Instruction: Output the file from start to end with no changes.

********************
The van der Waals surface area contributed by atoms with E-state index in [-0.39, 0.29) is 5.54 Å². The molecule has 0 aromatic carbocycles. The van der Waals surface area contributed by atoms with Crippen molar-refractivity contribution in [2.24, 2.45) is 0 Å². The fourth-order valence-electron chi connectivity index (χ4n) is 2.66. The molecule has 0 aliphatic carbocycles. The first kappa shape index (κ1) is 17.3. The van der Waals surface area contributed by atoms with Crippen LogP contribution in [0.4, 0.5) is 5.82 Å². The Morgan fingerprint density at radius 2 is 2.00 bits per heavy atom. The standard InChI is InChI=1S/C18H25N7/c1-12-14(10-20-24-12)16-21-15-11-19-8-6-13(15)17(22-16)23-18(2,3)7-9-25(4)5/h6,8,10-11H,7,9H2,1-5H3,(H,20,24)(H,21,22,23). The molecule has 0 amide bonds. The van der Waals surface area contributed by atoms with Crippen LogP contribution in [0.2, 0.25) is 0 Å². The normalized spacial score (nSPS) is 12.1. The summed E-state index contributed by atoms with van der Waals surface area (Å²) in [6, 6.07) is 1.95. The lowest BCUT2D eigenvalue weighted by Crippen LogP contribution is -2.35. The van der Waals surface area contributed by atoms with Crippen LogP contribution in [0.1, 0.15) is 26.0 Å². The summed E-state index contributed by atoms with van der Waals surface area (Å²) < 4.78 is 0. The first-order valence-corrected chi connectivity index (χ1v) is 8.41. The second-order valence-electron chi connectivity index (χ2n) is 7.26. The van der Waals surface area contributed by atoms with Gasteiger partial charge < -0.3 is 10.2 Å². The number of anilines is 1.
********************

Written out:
The van der Waals surface area contributed by atoms with E-state index in [-0.39, 0.29) is 5.54 Å². The molecule has 0 aromatic carbocycles. The van der Waals surface area contributed by atoms with Crippen molar-refractivity contribution in [2.24, 2.45) is 0 Å². The fourth-order valence-electron chi connectivity index (χ4n) is 2.66. The molecule has 0 aliphatic carbocycles. The first kappa shape index (κ1) is 17.3. The van der Waals surface area contributed by atoms with Crippen LogP contribution in [0.4, 0.5) is 5.82 Å². The Morgan fingerprint density at radius 2 is 2.00 bits per heavy atom. The standard InChI is InChI=1S/C18H25N7/c1-12-14(10-20-24-12)16-21-15-11-19-8-6-13(15)17(22-16)23-18(2,3)7-9-25(4)5/h6,8,10-11H,7,9H2,1-5H3,(H,20,24)(H,21,22,23). The molecule has 0 amide bonds. The van der Waals surface area contributed by atoms with Crippen LogP contribution in [0.2, 0.25) is 0 Å². The normalized spacial score (nSPS) is 12.1. The summed E-state index contributed by atoms with van der Waals surface area (Å²) in [6, 6.07) is 1.95. The lowest BCUT2D eigenvalue weighted by Crippen LogP contribution is -2.35. The van der Waals surface area contributed by atoms with Crippen LogP contribution in [0.1, 0.15) is 26.0 Å². The summed E-state index contributed by atoms with van der Waals surface area (Å²) < 4.78 is 0. The first-order valence-corrected chi connectivity index (χ1v) is 8.41. The second-order valence-electron chi connectivity index (χ2n) is 7.26. The van der Waals surface area contributed by atoms with Gasteiger partial charge < -0.3 is 10.2 Å². The number of anilines is 1.